TORO RADIO COMMERCIAL
It’s November 8 and I hear my first snow blower commercial since last winter. It’s the good people at Toro advertising trying to convince hard working Midwesterners that now is the right time to buy your new snow blower.
Their theme revolves around the fact that last winter, you back, feet and brain took a beating with all that snow. If you know what’s good for you, get a snow blower to avoid that pain. Fair enough.
If you properly shovel snow, and have years of experience doing it, it’s not your back and feet and brain that should be suffering. First, how does your brain get a break? You still have to brave the cold…it’s not like you don’t have to drive in the stuff or remove it from your driveway if you purchase a snow blower.
In terms of other body parts, if your back and feet hurt after shoveling snow, you’re probably not shoveling correctly. You need to lift with your legs as much as possible to avoid your back from hurting. Once in a blue moon, my back may hurt as a result of shoveling and I’ve been shoveling for over 30 years. I can see other body parts hurting from time to time, including my forearms or elbows from the weight of heavy snow but my brain and feet?
Maybe accuracy is not important to Toro with this commercial. You mention cold, snow and pain and a way to eliminate it for a price and you have just the right tool to deal with the harsh Midwestern winter. Or maybe their market research shows that most people don’t properly shovel snow and often have pain in the feet, back and brain as a result. Or maybe they hope many shovelers improperly shovel snow – that may help with snow blower sales.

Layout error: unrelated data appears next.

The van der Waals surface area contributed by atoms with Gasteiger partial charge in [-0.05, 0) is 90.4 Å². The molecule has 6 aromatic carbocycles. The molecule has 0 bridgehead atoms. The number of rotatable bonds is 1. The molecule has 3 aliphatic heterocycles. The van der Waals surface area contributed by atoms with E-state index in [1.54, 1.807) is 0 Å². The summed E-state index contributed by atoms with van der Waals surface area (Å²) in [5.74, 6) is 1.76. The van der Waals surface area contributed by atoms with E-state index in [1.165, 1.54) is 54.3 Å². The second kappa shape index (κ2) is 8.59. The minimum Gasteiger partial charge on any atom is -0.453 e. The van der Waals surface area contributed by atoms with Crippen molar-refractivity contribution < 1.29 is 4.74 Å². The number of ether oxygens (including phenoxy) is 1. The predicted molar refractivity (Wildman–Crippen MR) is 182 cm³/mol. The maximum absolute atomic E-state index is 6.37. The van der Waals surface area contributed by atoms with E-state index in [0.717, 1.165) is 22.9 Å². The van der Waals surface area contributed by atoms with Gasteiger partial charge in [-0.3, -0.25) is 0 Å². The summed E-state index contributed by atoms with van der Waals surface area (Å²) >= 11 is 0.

I will say one thing about Toro, when someone mentions a snow blower or snow thrower, you think of Toro regardless of their latest ads? Their brand awareness is very high when it comes to this line of product.
What do you think of Toro or this type of ad? Does the exaggeration or lack of accuracy bother you?
DASANI VENDING MACHINE
I work in an educational institution and about 4 months ago, I noticed the Dasani vending container was out of service. At first glance I took note and was glad there was a sign indicating it was not operational at that point.
About a week later, I noticed the machine had not been fixed. No big deal. Another week went by and still no functioning Dasani machine. Another week and another week…still no functioning machine. It’s been about 4 months and still no functioning machine.
Are clients bothered that this machine is inoperable? Has anyone noticed this besides me? Was this machine used much prior to the out of service notice?
From a eco-perspective, how much electricity has been expended on a non-functioning machine? Someone has to be pay for licensing for that machine.
If the machine is not fixed shortly, will the Dasani water still be fresh? In other words, is there an expiration date on the water bottles?